Buddhist monks read newspapers at a stall near the Shwedagon pagoda in Yangon on May 9, 2014. (Soe Than WIN/AFP/Getty Images)
Returning to Myanmar after a quarter century, one is confronted constantly by reminders of how much the country has changed. In 1989, when I last was here, a military junta ruled the nation; it had used force to crush a student protest, and was hounding the opposition figure Aung San Suu Kyi and her supporters (she was placed under house arrest two weeks after I left). Public gatherings of more than three people in the capital were banned, as was any criticism of the regime. As a result, Burma, as it was known then, lived in an almost North Korea-like state of isolation, a resource-rich nation turned global pariah, frozen in a sleepy and impoverished 1960s existence. It was like Cuba in this way; a warm and inviting place where signs of poverty and faded grandeur were everywhere.
Today Myanmar boasts a vibrant press, fancy new hotels, a crush of potential (and actual) foreign investors, and a freewheeling political system in which Suu Kyi herself is a critical player. The grandeur may still be distant, and the challenges many, but the country is coming out of its shell, and emerging slowly from a long nightmare of authoritarian rule.
I took note of such changes, walking from the Strand to the Sule Pagoda in Yangon and riding a gondola from Nyaung Shwe to a gorgeous resort on Inle Lake. But for a truly dizzying example of the country's turnaround, it was hard to beat the smiling, soft-spoken man I had tea with, one afternoon in Yangon's Chatrium Hotel. His name was Soe Myint, and he was the 46-year-old editor-in-chief in charge of Mizzima Media, one of the most respected and successful media properties in his country. When I was last in his country, Soe Myint was a 21-year-old student at Rangoon University. "If you had met me in that time," he said with a twinkle in his eye, "I would not have been able to tell you what I was planning in my mind. And if I did tell you, anyway you wouldn't have believed me."
In 1988, after the Burmese junta opened fire on student protestors, killing more than a thousand, Soe Myint and several dozen members of his Rangoon University class fled the capital and headed east for the jungle of the Thai-Burmese frontier. There they joined other young Burmese plotting resistance to the military regime, but he and his friends were quickly disillusioned. Ultimately, they crossed the border by boat — "It took two nights, and the boatman took no money from us" — and made their way to Bangkok.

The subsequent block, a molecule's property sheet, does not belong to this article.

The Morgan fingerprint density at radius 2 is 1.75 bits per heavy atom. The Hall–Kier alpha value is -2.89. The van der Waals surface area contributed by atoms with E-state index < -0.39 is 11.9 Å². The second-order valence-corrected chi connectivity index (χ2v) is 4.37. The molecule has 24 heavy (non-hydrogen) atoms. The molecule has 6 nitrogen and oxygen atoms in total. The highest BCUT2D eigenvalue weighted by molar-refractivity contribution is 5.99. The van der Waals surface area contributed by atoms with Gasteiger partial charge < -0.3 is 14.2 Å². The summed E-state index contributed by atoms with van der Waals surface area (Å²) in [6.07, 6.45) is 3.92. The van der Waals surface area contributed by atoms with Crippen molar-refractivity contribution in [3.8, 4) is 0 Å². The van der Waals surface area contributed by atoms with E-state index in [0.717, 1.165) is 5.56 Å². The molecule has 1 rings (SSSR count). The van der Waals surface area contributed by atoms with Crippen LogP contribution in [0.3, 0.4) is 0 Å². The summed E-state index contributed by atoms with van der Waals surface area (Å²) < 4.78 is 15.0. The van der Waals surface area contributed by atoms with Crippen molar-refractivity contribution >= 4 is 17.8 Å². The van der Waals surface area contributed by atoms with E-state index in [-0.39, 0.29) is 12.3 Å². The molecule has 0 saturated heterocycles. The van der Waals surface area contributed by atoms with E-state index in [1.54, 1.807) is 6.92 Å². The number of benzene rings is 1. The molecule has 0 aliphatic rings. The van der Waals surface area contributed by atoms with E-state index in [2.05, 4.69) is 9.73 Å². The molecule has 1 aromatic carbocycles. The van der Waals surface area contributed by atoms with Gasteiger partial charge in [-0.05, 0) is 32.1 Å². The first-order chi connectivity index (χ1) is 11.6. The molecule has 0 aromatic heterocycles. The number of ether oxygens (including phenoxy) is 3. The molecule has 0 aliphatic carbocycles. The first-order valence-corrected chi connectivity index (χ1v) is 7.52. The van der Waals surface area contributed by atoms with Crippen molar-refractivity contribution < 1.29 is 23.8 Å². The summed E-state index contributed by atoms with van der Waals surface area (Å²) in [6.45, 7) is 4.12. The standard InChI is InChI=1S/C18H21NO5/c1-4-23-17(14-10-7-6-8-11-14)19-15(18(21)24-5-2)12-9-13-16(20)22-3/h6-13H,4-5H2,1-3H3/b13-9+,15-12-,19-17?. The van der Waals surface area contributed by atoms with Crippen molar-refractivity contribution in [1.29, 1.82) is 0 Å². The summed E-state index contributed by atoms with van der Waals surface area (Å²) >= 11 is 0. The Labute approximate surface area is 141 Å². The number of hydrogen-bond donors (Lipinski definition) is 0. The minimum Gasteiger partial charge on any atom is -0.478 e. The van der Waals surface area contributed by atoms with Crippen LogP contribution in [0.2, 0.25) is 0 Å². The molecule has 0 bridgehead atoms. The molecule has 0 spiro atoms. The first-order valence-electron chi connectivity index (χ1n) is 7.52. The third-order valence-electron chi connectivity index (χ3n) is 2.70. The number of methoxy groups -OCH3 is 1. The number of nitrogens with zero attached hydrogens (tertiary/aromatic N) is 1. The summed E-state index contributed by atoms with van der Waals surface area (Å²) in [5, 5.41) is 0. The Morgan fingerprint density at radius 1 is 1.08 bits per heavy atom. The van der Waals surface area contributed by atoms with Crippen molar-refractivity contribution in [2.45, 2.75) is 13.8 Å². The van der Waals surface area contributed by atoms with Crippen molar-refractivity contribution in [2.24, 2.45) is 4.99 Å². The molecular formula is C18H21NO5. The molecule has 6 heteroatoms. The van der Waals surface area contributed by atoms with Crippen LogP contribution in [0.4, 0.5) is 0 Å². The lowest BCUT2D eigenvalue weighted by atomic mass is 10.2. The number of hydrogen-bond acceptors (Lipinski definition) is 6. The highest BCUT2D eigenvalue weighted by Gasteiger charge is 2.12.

Back home, the situation only worsened. After Suu Kyi's National League for Democracy (NLD) trounced the ruling party in elections, the junta simply ignored the vote and sharpened its clampdown. Thousands in the protest movement were jailed. Soe Myint and his university classmate Htin Kyaw Oo kept trying to raise awareness of the situation to provoke some international response, but they found little sympathy in Thailand, and by 1990 it seemed the world was mostly interested in outrages perpetrated by another autocrat — the Iraqi leader Saddam Hussein.
"No one at that time was paying attention to our struggle," Soe Myint said. He and Kyaw Oo grew increasingly frustrated and were increasingly convinced they needed to do something dramatic, to "do something for democracy and human rights."
Dissent can take all sorts of "dramatic" forms, of course. What Soe Myint and his friend came up with was this:
They would take a so-called "Laughing Buddha" statue (for "good luck," Soe Myint thought) and wrap it many times over in tissue paper. They would buy tickets for the short Thai Airways flight from Bangkok to Rangoon. And then they would storm the cockpit, tell the pilot the Buddha was in fact a bomb, and demand to be flown to Calcutta. India, they knew, was a supporter of the Burmese opposition.
They would tell no one in Bangkok or Rangoon, not even their families and friends. They did not wish to harm anyone. But they were prepared to die for their cause.